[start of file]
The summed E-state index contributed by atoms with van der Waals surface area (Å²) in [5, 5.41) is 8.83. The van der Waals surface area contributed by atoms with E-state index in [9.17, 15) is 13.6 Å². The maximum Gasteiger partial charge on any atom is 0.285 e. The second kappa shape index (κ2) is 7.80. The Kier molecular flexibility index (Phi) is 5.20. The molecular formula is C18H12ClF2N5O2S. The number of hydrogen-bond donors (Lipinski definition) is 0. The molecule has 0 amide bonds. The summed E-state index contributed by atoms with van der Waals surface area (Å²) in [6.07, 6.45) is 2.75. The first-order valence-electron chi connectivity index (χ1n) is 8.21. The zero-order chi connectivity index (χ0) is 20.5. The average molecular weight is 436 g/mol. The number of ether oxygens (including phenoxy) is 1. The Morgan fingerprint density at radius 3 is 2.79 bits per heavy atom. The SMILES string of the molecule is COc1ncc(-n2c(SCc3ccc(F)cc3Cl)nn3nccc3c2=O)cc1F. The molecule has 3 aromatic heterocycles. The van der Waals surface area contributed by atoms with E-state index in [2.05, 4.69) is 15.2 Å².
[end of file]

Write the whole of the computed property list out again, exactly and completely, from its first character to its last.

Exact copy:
The summed E-state index contributed by atoms with van der Waals surface area (Å²) in [5, 5.41) is 8.83. The van der Waals surface area contributed by atoms with E-state index in [9.17, 15) is 13.6 Å². The maximum Gasteiger partial charge on any atom is 0.285 e. The second kappa shape index (κ2) is 7.80. The Kier molecular flexibility index (Phi) is 5.20. The molecular formula is C18H12ClF2N5O2S. The number of hydrogen-bond donors (Lipinski definition) is 0. The molecule has 0 amide bonds. The summed E-state index contributed by atoms with van der Waals surface area (Å²) in [6.07, 6.45) is 2.75. The first-order valence-electron chi connectivity index (χ1n) is 8.21. The zero-order chi connectivity index (χ0) is 20.5. The average molecular weight is 436 g/mol. The number of ether oxygens (including phenoxy) is 1. The Morgan fingerprint density at radius 3 is 2.79 bits per heavy atom. The SMILES string of the molecule is COc1ncc(-n2c(SCc3ccc(F)cc3Cl)nn3nccc3c2=O)cc1F. The molecule has 3 aromatic heterocycles. The van der Waals surface area contributed by atoms with E-state index in [2.05, 4.69) is 15.2 Å².